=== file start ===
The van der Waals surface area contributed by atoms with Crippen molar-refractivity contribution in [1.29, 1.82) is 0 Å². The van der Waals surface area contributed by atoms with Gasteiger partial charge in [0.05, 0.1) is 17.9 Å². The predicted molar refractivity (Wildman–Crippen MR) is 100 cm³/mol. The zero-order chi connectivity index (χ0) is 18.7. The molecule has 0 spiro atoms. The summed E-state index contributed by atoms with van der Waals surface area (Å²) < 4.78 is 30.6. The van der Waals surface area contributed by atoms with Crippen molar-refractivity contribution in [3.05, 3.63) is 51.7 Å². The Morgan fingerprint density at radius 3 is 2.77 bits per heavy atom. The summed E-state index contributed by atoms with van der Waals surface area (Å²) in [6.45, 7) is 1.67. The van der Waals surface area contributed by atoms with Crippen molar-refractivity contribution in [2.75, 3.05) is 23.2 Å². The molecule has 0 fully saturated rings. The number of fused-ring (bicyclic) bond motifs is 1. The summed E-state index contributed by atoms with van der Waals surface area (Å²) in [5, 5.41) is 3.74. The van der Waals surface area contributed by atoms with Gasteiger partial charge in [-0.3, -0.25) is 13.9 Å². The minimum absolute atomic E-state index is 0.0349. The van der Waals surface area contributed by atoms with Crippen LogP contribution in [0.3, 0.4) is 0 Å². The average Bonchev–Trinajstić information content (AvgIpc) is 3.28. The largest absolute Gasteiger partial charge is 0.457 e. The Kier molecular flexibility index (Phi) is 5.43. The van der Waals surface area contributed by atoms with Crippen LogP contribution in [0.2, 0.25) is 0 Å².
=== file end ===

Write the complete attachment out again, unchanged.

The van der Waals surface area contributed by atoms with Crippen molar-refractivity contribution in [1.29, 1.82) is 0 Å². The van der Waals surface area contributed by atoms with Gasteiger partial charge in [0.05, 0.1) is 17.9 Å². The predicted molar refractivity (Wildman–Crippen MR) is 100 cm³/mol. The zero-order chi connectivity index (χ0) is 18.7. The molecule has 0 spiro atoms. The summed E-state index contributed by atoms with van der Waals surface area (Å²) < 4.78 is 30.6. The van der Waals surface area contributed by atoms with Crippen molar-refractivity contribution in [3.05, 3.63) is 51.7 Å². The Morgan fingerprint density at radius 3 is 2.77 bits per heavy atom. The summed E-state index contributed by atoms with van der Waals surface area (Å²) in [6.45, 7) is 1.67. The van der Waals surface area contributed by atoms with Crippen molar-refractivity contribution in [2.75, 3.05) is 23.2 Å². The molecule has 0 fully saturated rings. The number of fused-ring (bicyclic) bond motifs is 1. The summed E-state index contributed by atoms with van der Waals surface area (Å²) in [5, 5.41) is 3.74. The van der Waals surface area contributed by atoms with Gasteiger partial charge in [-0.3, -0.25) is 13.9 Å². The minimum absolute atomic E-state index is 0.0349. The van der Waals surface area contributed by atoms with Crippen LogP contribution in [0.3, 0.4) is 0 Å². The average Bonchev–Trinajstić information content (AvgIpc) is 3.28. The largest absolute Gasteiger partial charge is 0.457 e. The Kier molecular flexibility index (Phi) is 5.43. The van der Waals surface area contributed by atoms with Crippen LogP contribution in [0.2, 0.25) is 0 Å².